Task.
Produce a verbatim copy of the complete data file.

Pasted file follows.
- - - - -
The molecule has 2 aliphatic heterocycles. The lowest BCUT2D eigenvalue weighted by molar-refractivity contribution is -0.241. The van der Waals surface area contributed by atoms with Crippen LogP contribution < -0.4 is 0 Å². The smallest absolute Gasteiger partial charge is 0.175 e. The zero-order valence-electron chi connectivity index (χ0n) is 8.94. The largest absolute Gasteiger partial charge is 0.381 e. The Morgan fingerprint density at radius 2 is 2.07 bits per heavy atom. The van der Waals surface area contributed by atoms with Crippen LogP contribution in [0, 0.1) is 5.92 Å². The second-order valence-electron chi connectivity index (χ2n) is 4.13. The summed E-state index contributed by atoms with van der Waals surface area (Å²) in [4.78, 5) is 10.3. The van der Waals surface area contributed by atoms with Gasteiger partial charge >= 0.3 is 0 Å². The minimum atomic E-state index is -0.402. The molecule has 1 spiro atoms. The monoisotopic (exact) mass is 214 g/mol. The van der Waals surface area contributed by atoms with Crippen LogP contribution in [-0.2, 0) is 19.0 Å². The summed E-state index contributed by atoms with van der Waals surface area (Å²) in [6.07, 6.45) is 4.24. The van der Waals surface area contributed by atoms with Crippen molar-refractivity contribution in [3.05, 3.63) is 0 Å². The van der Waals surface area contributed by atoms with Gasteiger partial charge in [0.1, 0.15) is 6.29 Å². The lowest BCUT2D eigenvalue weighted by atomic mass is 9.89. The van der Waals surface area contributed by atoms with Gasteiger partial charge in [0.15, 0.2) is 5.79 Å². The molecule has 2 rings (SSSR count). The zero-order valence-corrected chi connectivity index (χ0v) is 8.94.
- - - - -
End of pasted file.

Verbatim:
The molecule has 2 aliphatic heterocycles. The lowest BCUT2D eigenvalue weighted by molar-refractivity contribution is -0.241. The van der Waals surface area contributed by atoms with Crippen LogP contribution < -0.4 is 0 Å². The smallest absolute Gasteiger partial charge is 0.175 e. The zero-order valence-electron chi connectivity index (χ0n) is 8.94. The largest absolute Gasteiger partial charge is 0.381 e. The Morgan fingerprint density at radius 2 is 2.07 bits per heavy atom. The van der Waals surface area contributed by atoms with Crippen LogP contribution in [0, 0.1) is 5.92 Å². The second-order valence-electron chi connectivity index (χ2n) is 4.13. The summed E-state index contributed by atoms with van der Waals surface area (Å²) in [4.78, 5) is 10.3. The van der Waals surface area contributed by atoms with Gasteiger partial charge >= 0.3 is 0 Å². The minimum atomic E-state index is -0.402. The molecule has 1 spiro atoms. The monoisotopic (exact) mass is 214 g/mol. The van der Waals surface area contributed by atoms with Crippen LogP contribution in [-0.2, 0) is 19.0 Å². The summed E-state index contributed by atoms with van der Waals surface area (Å²) in [6.07, 6.45) is 4.24. The van der Waals surface area contributed by atoms with Crippen molar-refractivity contribution in [3.05, 3.63) is 0 Å². The van der Waals surface area contributed by atoms with Gasteiger partial charge in [0.1, 0.15) is 6.29 Å². The lowest BCUT2D eigenvalue weighted by atomic mass is 9.89. The van der Waals surface area contributed by atoms with Gasteiger partial charge in [0.15, 0.2) is 5.79 Å². The molecule has 2 rings (SSSR count). The zero-order valence-corrected chi connectivity index (χ0v) is 8.94.